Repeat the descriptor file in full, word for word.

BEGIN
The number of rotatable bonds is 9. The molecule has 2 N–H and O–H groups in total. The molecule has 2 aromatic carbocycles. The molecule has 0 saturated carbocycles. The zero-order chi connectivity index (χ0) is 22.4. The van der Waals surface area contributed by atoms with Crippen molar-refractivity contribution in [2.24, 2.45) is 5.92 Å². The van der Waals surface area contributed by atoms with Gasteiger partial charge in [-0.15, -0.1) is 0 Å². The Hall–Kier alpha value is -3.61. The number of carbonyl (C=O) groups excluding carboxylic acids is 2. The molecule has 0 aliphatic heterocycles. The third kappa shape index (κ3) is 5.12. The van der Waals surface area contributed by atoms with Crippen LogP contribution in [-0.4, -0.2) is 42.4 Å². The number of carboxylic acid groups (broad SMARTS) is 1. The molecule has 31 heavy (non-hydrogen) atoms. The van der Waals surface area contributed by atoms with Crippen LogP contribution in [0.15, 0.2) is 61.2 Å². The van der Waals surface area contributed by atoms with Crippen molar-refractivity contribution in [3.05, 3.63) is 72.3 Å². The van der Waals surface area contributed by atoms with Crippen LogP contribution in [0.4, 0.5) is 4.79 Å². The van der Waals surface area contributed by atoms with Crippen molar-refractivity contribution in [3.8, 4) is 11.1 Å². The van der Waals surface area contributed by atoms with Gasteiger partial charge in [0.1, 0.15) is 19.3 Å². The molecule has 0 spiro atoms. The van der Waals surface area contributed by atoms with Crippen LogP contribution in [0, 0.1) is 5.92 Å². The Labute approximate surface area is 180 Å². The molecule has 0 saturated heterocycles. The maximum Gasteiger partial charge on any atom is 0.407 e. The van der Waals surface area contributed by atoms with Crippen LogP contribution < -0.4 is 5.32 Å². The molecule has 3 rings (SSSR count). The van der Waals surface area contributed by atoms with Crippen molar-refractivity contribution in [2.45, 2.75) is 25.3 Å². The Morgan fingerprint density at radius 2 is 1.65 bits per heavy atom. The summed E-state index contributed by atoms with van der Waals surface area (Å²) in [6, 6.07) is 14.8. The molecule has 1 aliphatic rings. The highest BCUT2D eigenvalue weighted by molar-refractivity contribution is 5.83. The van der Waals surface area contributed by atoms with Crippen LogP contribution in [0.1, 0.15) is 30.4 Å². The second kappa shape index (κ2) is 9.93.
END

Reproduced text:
The number of rotatable bonds is 9. The molecule has 2 N–H and O–H groups in total. The molecule has 2 aromatic carbocycles. The molecule has 0 saturated carbocycles. The zero-order chi connectivity index (χ0) is 22.4. The van der Waals surface area contributed by atoms with Crippen molar-refractivity contribution in [2.24, 2.45) is 5.92 Å². The van der Waals surface area contributed by atoms with Gasteiger partial charge in [-0.15, -0.1) is 0 Å². The Hall–Kier alpha value is -3.61. The number of carbonyl (C=O) groups excluding carboxylic acids is 2. The molecule has 0 aliphatic heterocycles. The third kappa shape index (κ3) is 5.12. The van der Waals surface area contributed by atoms with Crippen LogP contribution in [-0.4, -0.2) is 42.4 Å². The number of carboxylic acid groups (broad SMARTS) is 1. The molecule has 31 heavy (non-hydrogen) atoms. The van der Waals surface area contributed by atoms with Crippen LogP contribution in [0.15, 0.2) is 61.2 Å². The van der Waals surface area contributed by atoms with Crippen molar-refractivity contribution in [3.05, 3.63) is 72.3 Å². The van der Waals surface area contributed by atoms with Crippen LogP contribution in [0.4, 0.5) is 4.79 Å². The van der Waals surface area contributed by atoms with Crippen molar-refractivity contribution in [3.8, 4) is 11.1 Å². The van der Waals surface area contributed by atoms with Gasteiger partial charge in [0.1, 0.15) is 19.3 Å². The molecule has 0 spiro atoms. The van der Waals surface area contributed by atoms with Crippen LogP contribution in [0, 0.1) is 5.92 Å². The Labute approximate surface area is 180 Å². The molecule has 0 saturated heterocycles. The maximum Gasteiger partial charge on any atom is 0.407 e. The van der Waals surface area contributed by atoms with Crippen LogP contribution < -0.4 is 5.32 Å². The molecule has 3 rings (SSSR count). The van der Waals surface area contributed by atoms with Crippen molar-refractivity contribution in [2.45, 2.75) is 25.3 Å². The Morgan fingerprint density at radius 2 is 1.65 bits per heavy atom. The summed E-state index contributed by atoms with van der Waals surface area (Å²) in [6, 6.07) is 14.8. The molecule has 1 aliphatic rings. The highest BCUT2D eigenvalue weighted by molar-refractivity contribution is 5.83. The van der Waals surface area contributed by atoms with Crippen LogP contribution in [0.1, 0.15) is 30.4 Å². The second kappa shape index (κ2) is 9.93.